A Million Bid came about because Warner Bros. promised a film of that title to exhibitors in early 1927. Unable to deliver at that time, Warners offered theaters its annual Dolores Costello "special" Old San Francisco instead. Exhibitors were so pleased with this money-maker that they were willing to forgive the studio for reneging on A Million Bid, though it was made clear that Warners would have to "make good" with this title before the year was out or else face legal action. As a result, the studio slapped together this minor melodrama about an imperiled heroine (Dolores Costello again), forced into a marriage of convenience, whose fate hinges upon the delivery of an intercepted letter. For most of the proceedings, the girl is separated from her true love, a brilliant surgeon (Malcolm McGregor), only to be brought together in the closing reel despite strenuous intervention from the villain (Warner Oland). A Million Bid may not have been worth the wait, but Warners fulfilled its contract, and everyone was happy.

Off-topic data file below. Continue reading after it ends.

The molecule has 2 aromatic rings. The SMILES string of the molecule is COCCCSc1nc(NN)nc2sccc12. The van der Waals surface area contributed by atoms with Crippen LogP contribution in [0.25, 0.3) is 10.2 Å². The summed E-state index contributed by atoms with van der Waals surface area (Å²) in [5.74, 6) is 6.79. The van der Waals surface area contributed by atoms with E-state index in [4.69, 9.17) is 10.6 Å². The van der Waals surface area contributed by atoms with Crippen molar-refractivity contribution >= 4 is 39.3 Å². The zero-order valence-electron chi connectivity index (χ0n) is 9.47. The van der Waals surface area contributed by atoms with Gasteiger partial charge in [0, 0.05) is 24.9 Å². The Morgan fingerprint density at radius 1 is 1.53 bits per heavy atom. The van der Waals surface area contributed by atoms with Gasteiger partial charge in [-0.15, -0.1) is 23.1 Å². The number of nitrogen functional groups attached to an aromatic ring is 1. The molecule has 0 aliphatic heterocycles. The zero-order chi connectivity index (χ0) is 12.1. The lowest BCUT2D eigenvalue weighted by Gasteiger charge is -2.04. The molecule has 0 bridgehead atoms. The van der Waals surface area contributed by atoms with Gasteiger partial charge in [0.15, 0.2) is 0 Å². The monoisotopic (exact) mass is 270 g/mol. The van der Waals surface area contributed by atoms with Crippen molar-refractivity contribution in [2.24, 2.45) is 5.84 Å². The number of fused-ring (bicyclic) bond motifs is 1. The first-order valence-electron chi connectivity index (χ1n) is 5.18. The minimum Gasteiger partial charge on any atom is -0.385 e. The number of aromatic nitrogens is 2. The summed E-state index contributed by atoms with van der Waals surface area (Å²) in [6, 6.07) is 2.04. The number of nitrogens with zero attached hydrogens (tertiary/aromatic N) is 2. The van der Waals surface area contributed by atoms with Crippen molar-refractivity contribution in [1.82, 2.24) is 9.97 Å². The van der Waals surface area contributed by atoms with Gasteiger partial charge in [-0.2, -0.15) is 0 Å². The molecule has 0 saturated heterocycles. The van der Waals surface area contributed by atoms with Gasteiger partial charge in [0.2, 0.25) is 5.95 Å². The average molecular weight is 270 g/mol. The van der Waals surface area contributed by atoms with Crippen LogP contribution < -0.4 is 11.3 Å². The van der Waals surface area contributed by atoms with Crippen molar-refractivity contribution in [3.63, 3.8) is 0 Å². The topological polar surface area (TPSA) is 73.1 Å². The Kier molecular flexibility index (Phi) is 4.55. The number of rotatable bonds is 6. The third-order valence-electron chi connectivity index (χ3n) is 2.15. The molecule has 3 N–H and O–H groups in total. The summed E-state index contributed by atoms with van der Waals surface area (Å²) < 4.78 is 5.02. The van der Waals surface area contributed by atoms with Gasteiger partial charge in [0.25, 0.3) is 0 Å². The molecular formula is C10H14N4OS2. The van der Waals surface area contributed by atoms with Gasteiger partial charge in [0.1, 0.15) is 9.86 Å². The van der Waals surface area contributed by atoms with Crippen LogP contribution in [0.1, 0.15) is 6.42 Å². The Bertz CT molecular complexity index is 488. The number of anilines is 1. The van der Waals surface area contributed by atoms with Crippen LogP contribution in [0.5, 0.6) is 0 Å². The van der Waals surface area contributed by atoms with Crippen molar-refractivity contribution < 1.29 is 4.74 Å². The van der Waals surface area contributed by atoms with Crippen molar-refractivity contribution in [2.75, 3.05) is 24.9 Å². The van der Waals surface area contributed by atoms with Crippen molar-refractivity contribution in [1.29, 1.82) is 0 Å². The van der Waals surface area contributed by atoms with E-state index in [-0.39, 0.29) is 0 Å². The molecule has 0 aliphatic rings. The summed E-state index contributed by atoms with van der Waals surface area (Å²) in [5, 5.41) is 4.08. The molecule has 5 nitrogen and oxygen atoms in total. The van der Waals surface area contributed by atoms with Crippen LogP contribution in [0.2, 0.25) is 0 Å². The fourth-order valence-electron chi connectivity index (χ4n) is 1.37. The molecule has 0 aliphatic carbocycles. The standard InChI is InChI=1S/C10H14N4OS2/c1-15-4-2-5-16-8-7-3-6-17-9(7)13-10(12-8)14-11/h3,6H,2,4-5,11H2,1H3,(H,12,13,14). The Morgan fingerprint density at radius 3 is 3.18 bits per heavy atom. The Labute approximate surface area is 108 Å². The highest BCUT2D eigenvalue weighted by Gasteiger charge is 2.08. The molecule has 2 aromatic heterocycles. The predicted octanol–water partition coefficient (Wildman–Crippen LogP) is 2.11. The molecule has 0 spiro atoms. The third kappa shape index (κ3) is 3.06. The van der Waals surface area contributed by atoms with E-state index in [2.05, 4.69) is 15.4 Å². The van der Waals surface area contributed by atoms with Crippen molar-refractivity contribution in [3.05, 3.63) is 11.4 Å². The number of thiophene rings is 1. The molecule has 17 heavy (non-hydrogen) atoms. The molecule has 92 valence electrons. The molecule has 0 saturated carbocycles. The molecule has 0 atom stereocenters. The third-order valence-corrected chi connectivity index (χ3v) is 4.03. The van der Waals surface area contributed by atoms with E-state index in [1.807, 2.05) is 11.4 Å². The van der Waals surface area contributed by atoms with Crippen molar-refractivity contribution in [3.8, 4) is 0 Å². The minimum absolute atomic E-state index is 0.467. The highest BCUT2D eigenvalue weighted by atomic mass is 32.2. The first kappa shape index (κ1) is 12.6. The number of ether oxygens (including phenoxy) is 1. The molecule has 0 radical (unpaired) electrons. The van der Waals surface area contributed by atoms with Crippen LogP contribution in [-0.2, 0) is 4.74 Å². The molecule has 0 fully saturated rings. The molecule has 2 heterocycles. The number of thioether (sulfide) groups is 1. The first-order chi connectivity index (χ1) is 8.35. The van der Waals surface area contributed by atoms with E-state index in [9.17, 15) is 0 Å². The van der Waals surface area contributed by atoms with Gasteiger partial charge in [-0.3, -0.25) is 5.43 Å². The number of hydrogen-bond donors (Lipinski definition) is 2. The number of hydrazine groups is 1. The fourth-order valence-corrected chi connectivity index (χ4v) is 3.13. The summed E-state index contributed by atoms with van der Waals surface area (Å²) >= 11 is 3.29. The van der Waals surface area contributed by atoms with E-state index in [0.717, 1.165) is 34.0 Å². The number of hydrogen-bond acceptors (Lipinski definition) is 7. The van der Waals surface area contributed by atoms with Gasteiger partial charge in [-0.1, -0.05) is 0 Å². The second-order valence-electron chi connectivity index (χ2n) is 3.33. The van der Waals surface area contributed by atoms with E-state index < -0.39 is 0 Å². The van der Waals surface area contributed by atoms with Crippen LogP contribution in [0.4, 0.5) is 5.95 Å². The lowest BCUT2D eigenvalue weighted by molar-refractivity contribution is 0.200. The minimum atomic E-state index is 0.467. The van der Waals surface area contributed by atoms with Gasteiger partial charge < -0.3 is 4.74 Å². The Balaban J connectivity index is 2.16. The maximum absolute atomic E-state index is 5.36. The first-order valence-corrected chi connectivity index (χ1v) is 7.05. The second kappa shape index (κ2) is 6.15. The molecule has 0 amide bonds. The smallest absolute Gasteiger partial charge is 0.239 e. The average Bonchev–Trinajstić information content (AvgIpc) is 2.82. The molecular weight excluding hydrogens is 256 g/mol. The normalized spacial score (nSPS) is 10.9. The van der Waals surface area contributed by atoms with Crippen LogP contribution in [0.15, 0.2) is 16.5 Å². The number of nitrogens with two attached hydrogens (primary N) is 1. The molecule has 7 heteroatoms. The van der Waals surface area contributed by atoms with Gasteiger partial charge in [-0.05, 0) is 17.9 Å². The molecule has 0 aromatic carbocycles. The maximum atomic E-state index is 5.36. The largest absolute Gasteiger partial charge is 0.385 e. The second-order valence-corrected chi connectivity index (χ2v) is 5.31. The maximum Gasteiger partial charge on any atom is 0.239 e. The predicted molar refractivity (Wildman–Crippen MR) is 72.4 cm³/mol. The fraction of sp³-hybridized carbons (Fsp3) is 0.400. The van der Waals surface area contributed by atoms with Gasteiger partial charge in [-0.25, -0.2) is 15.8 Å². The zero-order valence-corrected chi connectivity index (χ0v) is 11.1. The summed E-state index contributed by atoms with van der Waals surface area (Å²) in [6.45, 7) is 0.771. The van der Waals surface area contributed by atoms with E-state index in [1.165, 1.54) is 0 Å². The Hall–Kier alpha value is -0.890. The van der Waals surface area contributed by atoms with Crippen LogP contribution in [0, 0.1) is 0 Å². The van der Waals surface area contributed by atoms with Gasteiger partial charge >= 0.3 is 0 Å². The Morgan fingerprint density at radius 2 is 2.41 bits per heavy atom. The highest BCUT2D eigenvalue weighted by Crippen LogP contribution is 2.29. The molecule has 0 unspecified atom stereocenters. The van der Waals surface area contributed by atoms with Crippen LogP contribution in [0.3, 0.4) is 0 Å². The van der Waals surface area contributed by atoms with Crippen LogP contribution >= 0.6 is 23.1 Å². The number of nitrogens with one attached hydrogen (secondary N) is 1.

by Hal Erickson synopsis